Needless to say, the 2012 John Carroll University Homecoming dance got a little “wild.” In addition to its venue at the Rainforest in the Cleveland Metroparks Zoo and a few hundred rambunctious college students, this year’s dance provided attendees with a glimpse into the uncertainty that accompanies the world’s natural environments. Shortly after the first busloads of eager students were released into the Rainforest’s domain, a pregnant female capybara unexpectedly gave birth to triplets.
“We don’t have any control over when they decide to give birth,” Zoo spokeswoman Sue Allen told The Plain Dealer. “This one decided to do it in the middle of Homecoming, in full view of the partygoers.”
This event, in plain sight of the partygoers surveying the numerous exhibits on display, promptly initiated a night complete with its own set of untamed behaviors.
The habitat where the birth took place drew an especially large crowd because of the capybaras’ fellow inhabitant, the orangutans. However, the only animal being discussed while exiting that exhibit was not the primate, but rather an animal that most people did not even know exist – capybaras.
Capybaras do, in fact, exist and have been designated as the world’s largest rodent, weighing in at an average of 70 to 150 pounds. Physically, the animal has a characteristic barrel-shaped body, short head and brown-reddish fur. These herbivores, whose diet consists mostly of grasses and aquatic plants, frequently plunge into nearby waters and are considered semiaquatic creatures. Their hydrophilic behaviors were exemplified that night in the Rainforest when the infant capybaras began swimming through the aquatic area of the habitat only a few minutes after exiting their mother’s womb.
Rainforest curators believed it best to close the exhibit for the rest of the night, allowing the mother capybara and her offspring to rest. The closing of the exhibit left some students disappointed upon arrival; but there were more than enough exotic habitats on display to keep any wandering explorer’s eyes occupied. The unforeseen birth did not dent the students’ Homecoming expectations that had been building with anticipation in the weeks preceding the night. Some of the attendants welcomed this unexpected occurrence, claiming it added yet another exciting experience that is sure to be discussed when recalling a night filled with boisterous music, a wild dance floor and even a chocolate fountain. Senior J.P. Bolton, who witnessed the births of the three capybaras, said, “It caught me off guard, but made the night that much more memorable.”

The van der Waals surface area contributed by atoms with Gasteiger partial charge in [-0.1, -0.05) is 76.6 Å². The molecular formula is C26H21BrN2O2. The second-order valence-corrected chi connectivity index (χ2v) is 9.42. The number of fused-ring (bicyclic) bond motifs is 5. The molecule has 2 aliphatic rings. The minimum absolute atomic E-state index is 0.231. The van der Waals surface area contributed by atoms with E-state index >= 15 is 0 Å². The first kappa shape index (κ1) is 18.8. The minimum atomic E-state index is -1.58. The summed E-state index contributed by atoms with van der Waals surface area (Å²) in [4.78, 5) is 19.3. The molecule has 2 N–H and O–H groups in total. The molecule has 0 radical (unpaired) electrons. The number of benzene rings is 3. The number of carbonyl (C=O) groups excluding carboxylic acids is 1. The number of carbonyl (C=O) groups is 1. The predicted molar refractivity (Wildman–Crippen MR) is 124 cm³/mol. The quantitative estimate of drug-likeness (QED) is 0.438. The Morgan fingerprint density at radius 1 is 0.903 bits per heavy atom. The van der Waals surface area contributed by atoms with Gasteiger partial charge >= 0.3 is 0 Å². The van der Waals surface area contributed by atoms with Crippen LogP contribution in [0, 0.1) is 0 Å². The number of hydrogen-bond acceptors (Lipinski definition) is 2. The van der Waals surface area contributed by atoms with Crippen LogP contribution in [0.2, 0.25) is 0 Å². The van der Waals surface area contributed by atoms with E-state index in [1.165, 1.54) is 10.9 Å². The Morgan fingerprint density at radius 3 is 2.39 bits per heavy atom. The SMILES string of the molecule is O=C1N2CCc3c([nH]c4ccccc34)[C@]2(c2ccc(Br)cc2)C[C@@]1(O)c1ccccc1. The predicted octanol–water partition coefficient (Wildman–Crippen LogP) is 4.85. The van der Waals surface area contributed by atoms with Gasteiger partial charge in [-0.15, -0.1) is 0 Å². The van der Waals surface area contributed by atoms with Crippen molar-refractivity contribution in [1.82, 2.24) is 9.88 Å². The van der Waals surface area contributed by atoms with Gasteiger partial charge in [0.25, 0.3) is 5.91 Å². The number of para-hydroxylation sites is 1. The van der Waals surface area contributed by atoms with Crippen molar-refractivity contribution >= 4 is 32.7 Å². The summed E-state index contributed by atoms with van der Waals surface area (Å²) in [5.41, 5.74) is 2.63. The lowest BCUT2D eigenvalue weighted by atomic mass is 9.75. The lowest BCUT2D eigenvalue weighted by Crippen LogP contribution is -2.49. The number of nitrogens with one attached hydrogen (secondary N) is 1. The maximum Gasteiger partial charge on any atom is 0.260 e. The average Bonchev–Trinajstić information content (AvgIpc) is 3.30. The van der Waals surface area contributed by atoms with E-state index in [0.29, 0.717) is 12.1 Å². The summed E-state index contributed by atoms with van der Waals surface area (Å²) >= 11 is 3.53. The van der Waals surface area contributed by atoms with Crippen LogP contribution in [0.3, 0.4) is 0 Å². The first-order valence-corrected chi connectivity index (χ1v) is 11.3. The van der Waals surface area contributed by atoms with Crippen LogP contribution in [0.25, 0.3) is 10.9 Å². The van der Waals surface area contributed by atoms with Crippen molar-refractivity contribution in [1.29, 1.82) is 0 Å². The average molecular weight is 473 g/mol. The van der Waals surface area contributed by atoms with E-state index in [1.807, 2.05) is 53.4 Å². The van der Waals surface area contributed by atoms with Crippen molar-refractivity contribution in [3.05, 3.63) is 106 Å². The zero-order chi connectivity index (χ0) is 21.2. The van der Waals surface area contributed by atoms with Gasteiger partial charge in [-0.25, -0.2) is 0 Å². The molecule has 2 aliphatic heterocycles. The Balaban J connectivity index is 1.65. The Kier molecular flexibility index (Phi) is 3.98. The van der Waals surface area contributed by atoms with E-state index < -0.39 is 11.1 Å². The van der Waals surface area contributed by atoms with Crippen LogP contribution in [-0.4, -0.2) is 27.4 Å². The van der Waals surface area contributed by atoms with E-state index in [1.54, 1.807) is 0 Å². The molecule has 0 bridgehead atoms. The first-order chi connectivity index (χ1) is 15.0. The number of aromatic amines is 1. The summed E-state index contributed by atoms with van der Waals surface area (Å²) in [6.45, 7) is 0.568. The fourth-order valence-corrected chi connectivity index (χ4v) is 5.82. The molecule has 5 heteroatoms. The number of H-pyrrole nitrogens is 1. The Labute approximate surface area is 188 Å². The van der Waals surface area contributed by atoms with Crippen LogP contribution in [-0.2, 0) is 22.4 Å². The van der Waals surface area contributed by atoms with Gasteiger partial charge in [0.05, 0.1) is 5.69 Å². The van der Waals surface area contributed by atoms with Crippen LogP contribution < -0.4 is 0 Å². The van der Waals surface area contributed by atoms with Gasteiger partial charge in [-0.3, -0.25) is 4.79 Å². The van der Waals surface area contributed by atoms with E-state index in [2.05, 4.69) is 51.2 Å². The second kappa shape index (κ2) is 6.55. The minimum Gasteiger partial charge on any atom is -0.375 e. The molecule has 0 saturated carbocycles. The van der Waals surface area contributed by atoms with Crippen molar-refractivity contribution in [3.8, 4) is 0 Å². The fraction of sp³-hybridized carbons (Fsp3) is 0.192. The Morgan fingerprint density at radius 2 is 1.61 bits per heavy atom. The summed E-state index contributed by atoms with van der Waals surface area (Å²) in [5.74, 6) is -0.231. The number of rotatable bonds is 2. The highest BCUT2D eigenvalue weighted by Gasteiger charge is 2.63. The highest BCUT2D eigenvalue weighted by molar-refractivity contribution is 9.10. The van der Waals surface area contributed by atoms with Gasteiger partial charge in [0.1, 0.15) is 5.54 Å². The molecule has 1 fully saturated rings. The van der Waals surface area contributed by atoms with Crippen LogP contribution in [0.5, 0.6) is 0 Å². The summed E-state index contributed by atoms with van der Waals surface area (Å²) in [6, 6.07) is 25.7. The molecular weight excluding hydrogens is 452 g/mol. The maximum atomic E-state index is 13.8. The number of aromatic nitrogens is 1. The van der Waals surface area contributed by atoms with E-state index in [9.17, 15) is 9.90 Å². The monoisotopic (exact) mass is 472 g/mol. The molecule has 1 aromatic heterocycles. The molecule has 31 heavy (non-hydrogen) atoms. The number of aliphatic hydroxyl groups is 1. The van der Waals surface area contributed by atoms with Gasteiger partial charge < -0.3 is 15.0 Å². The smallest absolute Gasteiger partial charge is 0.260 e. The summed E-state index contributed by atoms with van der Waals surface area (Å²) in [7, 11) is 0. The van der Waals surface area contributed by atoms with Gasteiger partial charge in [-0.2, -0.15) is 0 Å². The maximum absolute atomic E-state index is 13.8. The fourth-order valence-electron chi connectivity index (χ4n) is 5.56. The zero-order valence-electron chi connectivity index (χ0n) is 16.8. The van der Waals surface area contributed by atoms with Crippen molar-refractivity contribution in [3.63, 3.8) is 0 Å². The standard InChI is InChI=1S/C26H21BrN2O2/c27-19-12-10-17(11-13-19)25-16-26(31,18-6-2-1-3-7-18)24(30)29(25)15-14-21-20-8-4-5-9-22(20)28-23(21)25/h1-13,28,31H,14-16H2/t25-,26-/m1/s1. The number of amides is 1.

Sophomore Brooke Squires had a similar experience. “It was something I didn’t expect to see at Homecoming but it was a beautiful thing too,” she said.
Most would have thought that the capybaras’ story ended when the last of the buses left the Zoo’s grounds heading back to JCU. However, nearly three weeks later, the connection between JCU and the capybaras remains present. In the days following the dance, when Rainforest curators were confronted with the challenge of naming the capybaras, they looked towards the JCU community for inspiration. Because of the birth’s connection to JCU, they respectfully named one John and another, Carroll.
Unfortunately, due to complications following the birth, the third capybara did not survive – a common incident that is involved in many capybara births. Nevertheless, there is a new family of capybaras now thriving in the Rainforest. John and Carroll are already growing and under constant watch of their parents, Budha and Shoya.